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NASA just built the fastest man-made object ever

NASA just built the fastest man-made object ever

Early Saturday morning, NASA plans to launch a mission unlike any before it - this one is going to "touch" the Sun. The Parker Solar Probe will embark on a almost seven-year venture, becoming the first spacecraft to have a direct encounter with a star. This will place the probe just 3.8 million miles from the Sun's surface - seven times closer to the star than any craft that came before it, according to NASA.

The Parker Solar Probe, named after American solar astrophysicist Eugene Parker, will, as the USA space agency describes it, "touch the sun" as it flies within 3.9 million miles of the star's surface. Ultimately, it will find itself within the outermost part of the Sun's atmosphere, an area known as the corona.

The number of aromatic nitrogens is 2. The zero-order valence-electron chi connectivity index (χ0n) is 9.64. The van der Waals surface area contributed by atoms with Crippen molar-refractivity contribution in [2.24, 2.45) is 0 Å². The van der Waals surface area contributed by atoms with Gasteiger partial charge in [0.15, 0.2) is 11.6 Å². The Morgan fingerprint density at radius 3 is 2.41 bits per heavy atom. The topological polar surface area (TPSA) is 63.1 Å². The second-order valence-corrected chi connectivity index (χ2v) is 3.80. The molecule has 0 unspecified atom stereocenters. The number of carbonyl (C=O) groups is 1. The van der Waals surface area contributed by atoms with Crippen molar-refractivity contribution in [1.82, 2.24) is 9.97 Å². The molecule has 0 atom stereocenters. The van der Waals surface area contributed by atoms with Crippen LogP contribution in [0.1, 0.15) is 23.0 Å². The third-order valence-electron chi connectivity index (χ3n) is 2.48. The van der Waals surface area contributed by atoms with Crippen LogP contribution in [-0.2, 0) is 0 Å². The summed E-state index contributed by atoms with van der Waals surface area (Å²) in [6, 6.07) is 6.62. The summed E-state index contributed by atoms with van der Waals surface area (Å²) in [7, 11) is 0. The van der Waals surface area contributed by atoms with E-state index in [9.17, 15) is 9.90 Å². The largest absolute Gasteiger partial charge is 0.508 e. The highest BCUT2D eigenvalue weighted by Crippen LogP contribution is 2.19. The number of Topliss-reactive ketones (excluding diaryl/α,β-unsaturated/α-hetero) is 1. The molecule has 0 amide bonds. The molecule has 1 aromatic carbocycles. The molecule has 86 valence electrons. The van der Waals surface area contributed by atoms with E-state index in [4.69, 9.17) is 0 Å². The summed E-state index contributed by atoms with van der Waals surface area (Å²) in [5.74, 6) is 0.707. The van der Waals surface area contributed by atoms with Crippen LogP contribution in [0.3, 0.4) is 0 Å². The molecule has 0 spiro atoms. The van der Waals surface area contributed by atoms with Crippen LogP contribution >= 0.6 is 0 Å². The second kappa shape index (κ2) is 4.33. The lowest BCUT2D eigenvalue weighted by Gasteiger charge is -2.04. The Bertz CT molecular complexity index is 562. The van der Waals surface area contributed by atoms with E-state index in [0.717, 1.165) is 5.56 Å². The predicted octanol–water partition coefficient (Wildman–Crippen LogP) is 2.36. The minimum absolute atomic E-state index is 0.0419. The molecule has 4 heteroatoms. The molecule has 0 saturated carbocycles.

Over the course of its mission, the Parker Solar Probe will orbit the sun 24 times while being subjected to extreme heat and radiation, with temperatures expected to reach 1,377C, almost hot enough to melt steel. For seven years it will orbit at around 3.38 million miles from the star's surface, where temperatures reach 1,400C. It's the fastest any man-made object will have ever traveled and the probe will likely hold that title for a long time. The spacecraft and its suite of delicate instruments will be protected from the sun's extreme heat by a carbon fiber heat shield.

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Nasa aims to collect data about the highly magnetised corona.

After making its closest approach in late 2024, the spacecraft will run out of fuel and be destroyed.

The spacecraft is named for Eugene Parker, the scientist who first predicted the existence of the solar wind - fast-moving solar particles that stream through the entire solar system.